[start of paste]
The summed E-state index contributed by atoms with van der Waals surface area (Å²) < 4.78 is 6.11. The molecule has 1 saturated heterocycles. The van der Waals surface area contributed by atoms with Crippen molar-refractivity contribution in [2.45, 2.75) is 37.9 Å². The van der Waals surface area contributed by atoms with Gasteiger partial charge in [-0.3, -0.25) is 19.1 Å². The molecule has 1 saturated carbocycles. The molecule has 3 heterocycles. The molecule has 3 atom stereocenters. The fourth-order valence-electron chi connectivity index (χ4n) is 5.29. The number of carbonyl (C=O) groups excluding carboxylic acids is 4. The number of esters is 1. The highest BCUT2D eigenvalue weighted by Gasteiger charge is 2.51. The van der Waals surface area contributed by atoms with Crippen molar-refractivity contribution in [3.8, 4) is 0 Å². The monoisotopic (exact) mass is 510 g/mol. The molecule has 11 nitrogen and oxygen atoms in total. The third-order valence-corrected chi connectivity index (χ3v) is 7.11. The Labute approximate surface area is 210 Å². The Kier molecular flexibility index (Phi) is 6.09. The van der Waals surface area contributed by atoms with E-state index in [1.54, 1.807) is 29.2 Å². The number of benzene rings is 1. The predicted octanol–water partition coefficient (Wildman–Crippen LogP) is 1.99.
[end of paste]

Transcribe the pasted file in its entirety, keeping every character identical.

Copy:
The summed E-state index contributed by atoms with van der Waals surface area (Å²) < 4.78 is 6.11. The molecule has 1 saturated heterocycles. The van der Waals surface area contributed by atoms with Crippen molar-refractivity contribution in [2.45, 2.75) is 37.9 Å². The van der Waals surface area contributed by atoms with Gasteiger partial charge in [-0.3, -0.25) is 19.1 Å². The molecule has 1 saturated carbocycles. The molecule has 3 heterocycles. The molecule has 3 atom stereocenters. The fourth-order valence-electron chi connectivity index (χ4n) is 5.29. The number of carbonyl (C=O) groups excluding carboxylic acids is 4. The number of esters is 1. The highest BCUT2D eigenvalue weighted by Gasteiger charge is 2.51. The van der Waals surface area contributed by atoms with Crippen molar-refractivity contribution in [3.8, 4) is 0 Å². The monoisotopic (exact) mass is 510 g/mol. The molecule has 11 nitrogen and oxygen atoms in total. The third-order valence-corrected chi connectivity index (χ3v) is 7.11. The Labute approximate surface area is 210 Å². The Kier molecular flexibility index (Phi) is 6.09. The van der Waals surface area contributed by atoms with E-state index in [1.54, 1.807) is 29.2 Å². The number of benzene rings is 1. The predicted octanol–water partition coefficient (Wildman–Crippen LogP) is 1.99.